Our sex-obsessed culture has placed orgasm above all other aspects of relationship between persons. At a certain level, sexual love is constantly in danger of turning into bouts of mutual masturbation, even when using someone else’s body to achieve the orgasm, in that the two people needn’t be spiritually and emotionally present to each other in any real sense, and means that the co-participant is largely irrelevant or even dispensable. You can see it in the “hook-up” culture and see it on virtually every TV show. Once two people become friends, within a short time, sex is all but inevitable because what else are you supposed to do? Nothing else matters if you are simply focused on self and the next rush. But authentic, deep, intimate relationships are possible with another of either sex without succumbing to the pressure to “take it to the next level.” But we frequently see the aftermath on tv as well. Once the sexual tension is gone, i.e., when the hookup happens, either the show is over, or they have to get sexually attracted to someone else. There is no resolution.
We have been lied to and bought into the lie that “having sex” is the only thing that matters. This is a consequence, in my mind, of marketing – the urge for physical intimacy is strong and innate, and consequently is a powerful motivator — to buy things. Our market driven economy basically says “if you don’t buy this, you are a loser.” And one of the chief ways of being a loser is not having ready access to hot bodies willing to be used to our satisfaction.
This is a monstrous lie. Recognizing that this is a lie is the first step. Trying to retrain our brains to recognize “what is truth” is the next step. As noted above, the primary truth is that we are all children of God. This imparts an inherent dignity to all humans which is simply inconsistent with pornography and the habits of self-interest and use of others, whether directly through essentially mutual masturbation with someone else that just happens to be there, or solo via an industry that uses people to make money.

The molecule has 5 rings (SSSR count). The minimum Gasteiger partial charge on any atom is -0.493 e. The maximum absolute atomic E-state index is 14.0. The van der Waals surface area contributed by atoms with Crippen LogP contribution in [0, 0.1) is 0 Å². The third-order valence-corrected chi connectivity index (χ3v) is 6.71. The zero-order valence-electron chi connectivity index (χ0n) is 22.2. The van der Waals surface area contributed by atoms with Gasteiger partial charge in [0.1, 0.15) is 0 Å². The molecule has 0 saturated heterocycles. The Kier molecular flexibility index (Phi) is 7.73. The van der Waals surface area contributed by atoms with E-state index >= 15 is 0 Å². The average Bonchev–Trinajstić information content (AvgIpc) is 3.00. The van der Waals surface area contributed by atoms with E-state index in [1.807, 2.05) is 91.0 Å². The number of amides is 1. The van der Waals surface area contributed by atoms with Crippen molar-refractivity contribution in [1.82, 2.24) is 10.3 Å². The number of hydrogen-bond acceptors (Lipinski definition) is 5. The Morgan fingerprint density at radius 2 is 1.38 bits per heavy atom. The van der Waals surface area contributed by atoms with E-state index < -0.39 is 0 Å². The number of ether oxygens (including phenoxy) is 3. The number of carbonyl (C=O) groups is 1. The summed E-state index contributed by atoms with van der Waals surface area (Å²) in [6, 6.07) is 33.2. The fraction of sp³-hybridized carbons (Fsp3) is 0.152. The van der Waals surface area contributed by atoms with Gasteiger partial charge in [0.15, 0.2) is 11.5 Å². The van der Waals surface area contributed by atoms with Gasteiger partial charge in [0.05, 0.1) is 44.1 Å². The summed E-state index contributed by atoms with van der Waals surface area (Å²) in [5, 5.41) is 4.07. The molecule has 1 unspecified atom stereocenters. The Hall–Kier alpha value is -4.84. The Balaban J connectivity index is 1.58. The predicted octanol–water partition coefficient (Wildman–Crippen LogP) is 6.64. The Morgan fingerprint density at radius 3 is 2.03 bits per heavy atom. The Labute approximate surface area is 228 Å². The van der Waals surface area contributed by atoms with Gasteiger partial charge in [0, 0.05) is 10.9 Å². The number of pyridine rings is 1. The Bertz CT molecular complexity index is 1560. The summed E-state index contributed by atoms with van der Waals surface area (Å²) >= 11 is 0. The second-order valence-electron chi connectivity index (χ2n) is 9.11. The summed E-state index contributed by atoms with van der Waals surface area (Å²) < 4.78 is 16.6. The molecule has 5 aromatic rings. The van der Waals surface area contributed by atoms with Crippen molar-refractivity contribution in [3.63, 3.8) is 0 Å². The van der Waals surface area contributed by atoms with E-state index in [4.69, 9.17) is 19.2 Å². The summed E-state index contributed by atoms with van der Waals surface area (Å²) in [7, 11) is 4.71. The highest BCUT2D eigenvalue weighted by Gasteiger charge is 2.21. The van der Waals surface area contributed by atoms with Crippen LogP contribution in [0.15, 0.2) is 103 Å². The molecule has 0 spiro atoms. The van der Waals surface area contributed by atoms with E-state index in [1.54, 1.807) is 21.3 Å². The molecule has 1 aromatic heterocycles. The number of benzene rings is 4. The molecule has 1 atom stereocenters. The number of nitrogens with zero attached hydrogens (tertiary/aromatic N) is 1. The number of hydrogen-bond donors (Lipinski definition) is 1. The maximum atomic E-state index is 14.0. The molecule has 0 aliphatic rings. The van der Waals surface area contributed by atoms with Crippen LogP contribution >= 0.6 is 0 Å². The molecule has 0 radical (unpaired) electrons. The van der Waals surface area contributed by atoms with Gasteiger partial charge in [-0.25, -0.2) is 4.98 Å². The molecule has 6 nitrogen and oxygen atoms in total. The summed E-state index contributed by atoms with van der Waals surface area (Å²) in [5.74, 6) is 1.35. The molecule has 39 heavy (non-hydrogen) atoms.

And so, this is why I say the person you are hurting with your porn use is yourself. I suggest that it is preventing you from having authentic, intimate, fulfilling relationships with anyone else, regardless of gender, regardless of gender preference. I would guess that the idea that you could have a fulfilling relationship that did not involve “catching a nut” seems ridiculous. But I submit that any relationship between any two people, whether of same gender, married, dating, etc., that revolves around the orgasm is fundamentally not an actual relationship.
Whether or not I am right you will not know without first walking away from porn. Identifying as a child of God, and letting that govern your interactions with others instead of those interactions being governed by being gay is the second step. Thinking through the difference between love of another being meaning wanting what is best for them vs. lust for another which is wanting an ephemeral pleasure solely on your terms, is something that all of us need to workout, including me, including you.
We are children of God. There is an inherent dignity in all of us made manifest by the fact that God became man. A deep understanding and appreciation of this yields a deep and lasting internal peace, and rightly orders our relationships with others. Sadly this is not a quick fix. I guess that’s why God created time. And people to interact with in healthy ways that help us to be who God created us to be.